Tahrir 2011

As Egyptians have kept a watchful eye on President Mohamed Morsi’s first 30 days in office, this past weekend, he was finally able to cross one item off the election promise checklist. Turning an eye on Egypt’s garbage problem, Morsi’s project has been quite reminiscent of a clean-up initiative that took place in February, 2011.

The day after former president Hosni Mubarak stepped down, Egypt witnessed a short-lived revolution that had nothing to do with politics. Starting in Tahrir, and slowly spilling out to the rest of Cairo, and Egypt, citizens took to the streets in an impressive clean-up campaign. In what appeared to be a spontaneous and collective effort, we saw Tahrir swept and hosed clean, removing any trace of the 18 day uprising. Throughout the city, children and adults alike took to the streets, cleaning, painting sidewalks, and even misguidedly painting every tree trunk in sight. Bright red, white and black splotches of paint were everywhere, in a sudden display of patriotism rivaled only by the brief outbursts witnessed during major football matches.

This past weekend, newly elected President Mohamed Morsi seemed to be trying to rekindle some of that excitement, along with that newfound sense of ownership of their country that people felt. Morsimeter, a site tracking the first 100 days of Morsi’s presidency had remained dismally bare, with none of his 63 promises fulfilled. The site has finally moved up one notch with the launch of an awareness campaign on littering. The so-called ‘Clean Homeland’ campaign is one which the president plans to make permanent.

The initial stages of the campaign consisted of over 100,000 volunteers taking part in a heavy duty two-day cleaning campaign. Reports from the president’s office state that 203,000 tons of construction debris and 120,000 tons of garbage were cleaned up in 22 of Egypt’s 27 governorates. Mohamed Morsi’s official spokesman, Yasser Ali, stated that the campaign achieved 60% of its goals during those two days.

While the campaign has been met with some ridicule, with many saying that there are far more pressing issues to be dealt with, it has to be said that Egypt’s mounting garbage problem is certainly nothing to be scoffed at.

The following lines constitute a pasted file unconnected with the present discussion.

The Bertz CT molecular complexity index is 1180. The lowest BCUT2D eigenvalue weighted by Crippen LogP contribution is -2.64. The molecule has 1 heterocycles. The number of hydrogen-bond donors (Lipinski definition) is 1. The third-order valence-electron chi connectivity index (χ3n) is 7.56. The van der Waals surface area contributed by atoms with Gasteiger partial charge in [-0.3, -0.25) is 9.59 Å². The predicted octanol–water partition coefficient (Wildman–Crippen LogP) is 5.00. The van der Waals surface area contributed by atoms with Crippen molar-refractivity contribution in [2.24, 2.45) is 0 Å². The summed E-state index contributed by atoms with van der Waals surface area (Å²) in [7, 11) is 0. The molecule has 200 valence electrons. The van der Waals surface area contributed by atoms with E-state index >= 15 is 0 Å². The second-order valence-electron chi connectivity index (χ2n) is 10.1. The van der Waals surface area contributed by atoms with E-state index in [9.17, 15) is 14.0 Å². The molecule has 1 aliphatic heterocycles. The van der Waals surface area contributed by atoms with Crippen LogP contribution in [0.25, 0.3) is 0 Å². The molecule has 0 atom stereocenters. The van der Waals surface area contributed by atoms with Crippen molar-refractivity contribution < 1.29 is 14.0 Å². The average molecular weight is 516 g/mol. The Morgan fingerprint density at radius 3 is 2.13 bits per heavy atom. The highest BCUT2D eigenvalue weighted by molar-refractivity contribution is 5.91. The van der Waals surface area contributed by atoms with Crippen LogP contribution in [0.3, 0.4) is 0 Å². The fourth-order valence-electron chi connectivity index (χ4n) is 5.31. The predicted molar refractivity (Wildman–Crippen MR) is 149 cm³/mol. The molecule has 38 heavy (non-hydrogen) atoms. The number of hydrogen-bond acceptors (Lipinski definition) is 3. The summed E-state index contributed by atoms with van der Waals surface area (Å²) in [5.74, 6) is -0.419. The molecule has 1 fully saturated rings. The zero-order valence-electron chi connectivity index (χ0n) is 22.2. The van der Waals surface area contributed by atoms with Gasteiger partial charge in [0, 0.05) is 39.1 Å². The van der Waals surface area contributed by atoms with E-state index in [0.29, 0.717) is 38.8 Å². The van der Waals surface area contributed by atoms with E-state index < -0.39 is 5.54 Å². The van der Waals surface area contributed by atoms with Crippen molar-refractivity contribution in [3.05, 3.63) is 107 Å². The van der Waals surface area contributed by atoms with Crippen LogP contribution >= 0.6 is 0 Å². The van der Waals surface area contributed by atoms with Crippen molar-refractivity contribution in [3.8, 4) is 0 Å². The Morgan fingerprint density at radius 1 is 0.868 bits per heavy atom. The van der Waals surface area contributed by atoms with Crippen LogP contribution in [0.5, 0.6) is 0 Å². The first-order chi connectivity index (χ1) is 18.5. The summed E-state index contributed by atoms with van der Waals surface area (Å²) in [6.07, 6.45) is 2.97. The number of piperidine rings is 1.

The problem with Morsi’s campaign, however, is that he is attempting to harness a spirit in the general public that barely lasted a month – one that involves a sense of ownership not only over the decisions made by their president, but also a sense of ownership of the country they live in.

Egyptians, for a brief time, felt that their contribution, no matter how small could make a difference. That sentiment has faded; much in the same way that voter turnout continues to dwindle with each time people make their way to the polling stations.

The second, and more serious, problem with Morsi’s campaign is that it depends on the mobilization of the general public – and is a cosmetic solution at best. After the initial cleanup fervor of post-January 25 wore off, the garbage was quick to pile up again in the streets because these kinds of campaigns are a temporary fix to a very permanent problem.

As Egypt entered months of transition, following the uprising, it did not take long for the paint to fade under the pollution and grime of the city, and for shop owners and caretakers to be concerned only with that small patch of land in front of their buildings and stores. Anything beyond the borders of their personal space became someone else’s problem. The same will undoubtedly happen with Morsi’s campaign.

While public awareness is very much an integral part to solving Egypt’s garbage collection problem, the solution does not lie in weekend-projects, but rather in the implementation of a system that truly addresses the issue at hand, through the implementation of litter laws, and the creation of a nation-wide state-sponsored organization equipped to deal with the problem on a permanent basis.

Photo Credit: Roy Gunnels